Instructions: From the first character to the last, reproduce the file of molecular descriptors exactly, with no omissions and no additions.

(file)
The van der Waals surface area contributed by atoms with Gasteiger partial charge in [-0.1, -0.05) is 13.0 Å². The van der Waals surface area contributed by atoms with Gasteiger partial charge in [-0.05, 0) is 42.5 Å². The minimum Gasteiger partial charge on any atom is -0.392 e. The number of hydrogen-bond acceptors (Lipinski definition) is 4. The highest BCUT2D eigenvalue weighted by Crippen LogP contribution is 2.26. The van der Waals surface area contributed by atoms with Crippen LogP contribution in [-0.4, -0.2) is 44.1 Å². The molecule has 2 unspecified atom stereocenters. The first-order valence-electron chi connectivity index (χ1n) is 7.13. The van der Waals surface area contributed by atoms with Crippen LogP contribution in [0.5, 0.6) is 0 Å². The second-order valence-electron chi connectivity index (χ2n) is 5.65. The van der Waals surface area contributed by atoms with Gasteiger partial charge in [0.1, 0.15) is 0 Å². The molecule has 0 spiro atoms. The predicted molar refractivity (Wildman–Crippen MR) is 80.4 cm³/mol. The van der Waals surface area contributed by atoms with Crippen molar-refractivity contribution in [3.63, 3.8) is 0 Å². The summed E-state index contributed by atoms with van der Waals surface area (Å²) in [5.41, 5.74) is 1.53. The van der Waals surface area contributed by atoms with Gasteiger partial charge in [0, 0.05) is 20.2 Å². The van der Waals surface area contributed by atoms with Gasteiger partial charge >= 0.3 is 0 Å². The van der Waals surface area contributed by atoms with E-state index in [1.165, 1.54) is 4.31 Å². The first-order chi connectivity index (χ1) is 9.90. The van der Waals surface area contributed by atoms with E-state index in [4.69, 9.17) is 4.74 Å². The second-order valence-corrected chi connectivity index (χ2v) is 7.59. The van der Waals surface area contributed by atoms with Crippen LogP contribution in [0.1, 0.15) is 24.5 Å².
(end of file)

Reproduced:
The van der Waals surface area contributed by atoms with Gasteiger partial charge in [-0.1, -0.05) is 13.0 Å². The van der Waals surface area contributed by atoms with Gasteiger partial charge in [-0.05, 0) is 42.5 Å². The minimum Gasteiger partial charge on any atom is -0.392 e. The number of hydrogen-bond acceptors (Lipinski definition) is 4. The highest BCUT2D eigenvalue weighted by Crippen LogP contribution is 2.26. The van der Waals surface area contributed by atoms with Crippen LogP contribution in [-0.4, -0.2) is 44.1 Å². The molecule has 2 unspecified atom stereocenters. The first-order valence-electron chi connectivity index (χ1n) is 7.13. The van der Waals surface area contributed by atoms with Crippen LogP contribution in [0.5, 0.6) is 0 Å². The second-order valence-electron chi connectivity index (χ2n) is 5.65. The van der Waals surface area contributed by atoms with Gasteiger partial charge in [0.1, 0.15) is 0 Å². The molecule has 0 spiro atoms. The predicted molar refractivity (Wildman–Crippen MR) is 80.4 cm³/mol. The van der Waals surface area contributed by atoms with Crippen molar-refractivity contribution in [3.63, 3.8) is 0 Å². The summed E-state index contributed by atoms with van der Waals surface area (Å²) in [5.41, 5.74) is 1.53. The van der Waals surface area contributed by atoms with Gasteiger partial charge in [0, 0.05) is 20.2 Å². The van der Waals surface area contributed by atoms with Gasteiger partial charge >= 0.3 is 0 Å². The van der Waals surface area contributed by atoms with E-state index in [1.165, 1.54) is 4.31 Å². The first-order chi connectivity index (χ1) is 9.90. The van der Waals surface area contributed by atoms with E-state index in [4.69, 9.17) is 4.74 Å². The second-order valence-corrected chi connectivity index (χ2v) is 7.59. The van der Waals surface area contributed by atoms with Crippen LogP contribution in [0.1, 0.15) is 24.5 Å².